• Content Marketing 101

    Okay, so it took me ages, but I finally created the first 101-infographic! Many thanks to the Piktochart tooling which – for me – turned out to be the only useful non-designer tool.

    101-content-marketing(1)

    As a bonus, let me include this Content Marketing Tooling image created by Curata:

    curata content management

     

  • Just in case you’re wondering…

    Just a short update, in case you’re wondering… the 101-project is alive and kicking!

    The first subject will be Content Marketing and the second one will be Customer Journey related. The reason the whole thing takes longer than I planned is because I discovered the results are great input for infographics. However, I have zero experience making those, so I’m still discovering. As soon as I get some decent output, I’ll let you know!

    Also, I got a great marketing book for my birthday, which might turn into a review… 🙂

  • 11x Marketing 101

    They say as long as you apply enough effort, it’s possible to learn virtually anything. As you might know, on an average day I spend 4,5 hours on the road. Some of it is work, but I’m still left with plenty of time for myself. Now that I’ve seen all the Mad Men seasons Netflix has to offer, I’m looking for meaningful ways to pass time and I thought of one that will help me meet my goal of having a better understanding of the fields I want to focus on career-wise. The good news? It’s something you could profit from as well, so read on!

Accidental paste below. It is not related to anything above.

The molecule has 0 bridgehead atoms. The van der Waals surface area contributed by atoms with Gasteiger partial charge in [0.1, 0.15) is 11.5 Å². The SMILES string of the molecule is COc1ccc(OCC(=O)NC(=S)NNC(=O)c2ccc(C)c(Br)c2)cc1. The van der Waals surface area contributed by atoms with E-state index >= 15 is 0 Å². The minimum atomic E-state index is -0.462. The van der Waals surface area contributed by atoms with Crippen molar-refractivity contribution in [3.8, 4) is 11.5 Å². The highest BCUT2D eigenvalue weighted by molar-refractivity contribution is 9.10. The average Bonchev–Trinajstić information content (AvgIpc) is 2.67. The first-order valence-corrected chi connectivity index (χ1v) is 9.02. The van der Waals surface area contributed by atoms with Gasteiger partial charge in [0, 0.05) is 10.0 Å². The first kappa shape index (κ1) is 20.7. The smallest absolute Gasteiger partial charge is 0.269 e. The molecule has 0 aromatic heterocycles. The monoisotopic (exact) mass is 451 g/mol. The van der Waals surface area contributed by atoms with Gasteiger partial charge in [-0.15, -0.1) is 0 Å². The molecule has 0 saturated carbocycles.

For the remaining 11 months of 2016, each month I will pick one marketing-related subject and do research on that subject. What’s going on in that field? What best practices are there? What great websites, books, other resources? Who are the players in the field? What jobs titles are there? That kind of stuff. And: I’m going to share my findings with you!

    I’ve already selected five subjects I want to focus on, but I want to fill the other six spots with suggestions you have! So reply to this post or mail me and tell me what subject you want researched!

    These five are definitely on the list:

    • Customer journey development;
    • Marketing analytics;
    • Community building;
    • Content marketing;
    • Conversion rate optimization;
    • (Digital) Customer Profiling

    Oh, and if you have ideas on the type of information you would like to be included on each subject, let me know, I’ll see if I can embed it!

  • A tiny post on Superbowl Commercials